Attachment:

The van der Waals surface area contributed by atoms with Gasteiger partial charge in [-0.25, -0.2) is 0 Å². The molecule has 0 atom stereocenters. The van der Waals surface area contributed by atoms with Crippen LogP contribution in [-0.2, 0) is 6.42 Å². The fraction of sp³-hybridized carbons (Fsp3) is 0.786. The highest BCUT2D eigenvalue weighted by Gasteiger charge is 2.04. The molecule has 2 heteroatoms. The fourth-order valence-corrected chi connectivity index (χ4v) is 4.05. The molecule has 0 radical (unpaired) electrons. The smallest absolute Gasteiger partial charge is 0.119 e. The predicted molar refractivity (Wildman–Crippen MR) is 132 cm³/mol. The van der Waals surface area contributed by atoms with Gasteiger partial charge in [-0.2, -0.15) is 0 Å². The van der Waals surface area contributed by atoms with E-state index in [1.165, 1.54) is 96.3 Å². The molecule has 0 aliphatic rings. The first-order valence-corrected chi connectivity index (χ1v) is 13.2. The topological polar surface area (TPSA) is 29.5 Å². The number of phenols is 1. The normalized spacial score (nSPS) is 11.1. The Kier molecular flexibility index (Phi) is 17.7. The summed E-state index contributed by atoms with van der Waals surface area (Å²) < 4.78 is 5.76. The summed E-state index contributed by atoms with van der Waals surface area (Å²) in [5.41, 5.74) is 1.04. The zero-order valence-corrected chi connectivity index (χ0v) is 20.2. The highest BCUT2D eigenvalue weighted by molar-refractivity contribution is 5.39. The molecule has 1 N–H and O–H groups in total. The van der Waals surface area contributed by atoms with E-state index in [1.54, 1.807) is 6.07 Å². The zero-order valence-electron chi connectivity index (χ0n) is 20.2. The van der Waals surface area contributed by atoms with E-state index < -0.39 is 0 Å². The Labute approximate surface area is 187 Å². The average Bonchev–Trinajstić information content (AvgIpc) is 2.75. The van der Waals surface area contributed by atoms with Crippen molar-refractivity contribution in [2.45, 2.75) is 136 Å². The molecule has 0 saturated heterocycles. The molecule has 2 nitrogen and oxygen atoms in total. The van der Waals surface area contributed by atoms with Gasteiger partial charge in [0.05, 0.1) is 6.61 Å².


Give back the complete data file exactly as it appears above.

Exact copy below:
The van der Waals surface area contributed by atoms with Gasteiger partial charge in [-0.25, -0.2) is 0 Å². The molecule has 0 atom stereocenters. The van der Waals surface area contributed by atoms with Crippen LogP contribution in [-0.2, 0) is 6.42 Å². The fraction of sp³-hybridized carbons (Fsp3) is 0.786. The highest BCUT2D eigenvalue weighted by Gasteiger charge is 2.04. The molecule has 2 heteroatoms. The fourth-order valence-corrected chi connectivity index (χ4v) is 4.05. The molecule has 0 radical (unpaired) electrons. The smallest absolute Gasteiger partial charge is 0.119 e. The predicted molar refractivity (Wildman–Crippen MR) is 132 cm³/mol. The van der Waals surface area contributed by atoms with Gasteiger partial charge in [-0.2, -0.15) is 0 Å². The van der Waals surface area contributed by atoms with E-state index in [1.165, 1.54) is 96.3 Å². The molecule has 0 aliphatic rings. The first-order valence-corrected chi connectivity index (χ1v) is 13.2. The topological polar surface area (TPSA) is 29.5 Å². The number of phenols is 1. The normalized spacial score (nSPS) is 11.1. The Kier molecular flexibility index (Phi) is 17.7. The summed E-state index contributed by atoms with van der Waals surface area (Å²) < 4.78 is 5.76. The summed E-state index contributed by atoms with van der Waals surface area (Å²) in [5.41, 5.74) is 1.04. The zero-order valence-corrected chi connectivity index (χ0v) is 20.2. The highest BCUT2D eigenvalue weighted by molar-refractivity contribution is 5.39. The molecule has 1 N–H and O–H groups in total. The van der Waals surface area contributed by atoms with E-state index in [1.54, 1.807) is 6.07 Å². The zero-order valence-electron chi connectivity index (χ0n) is 20.2. The van der Waals surface area contributed by atoms with E-state index < -0.39 is 0 Å². The Labute approximate surface area is 187 Å². The average Bonchev–Trinajstić information content (AvgIpc) is 2.75. The van der Waals surface area contributed by atoms with Crippen molar-refractivity contribution in [2.45, 2.75) is 136 Å². The molecule has 0 saturated heterocycles. The molecule has 2 nitrogen and oxygen atoms in total. The van der Waals surface area contributed by atoms with Gasteiger partial charge in [0.05, 0.1) is 6.61 Å².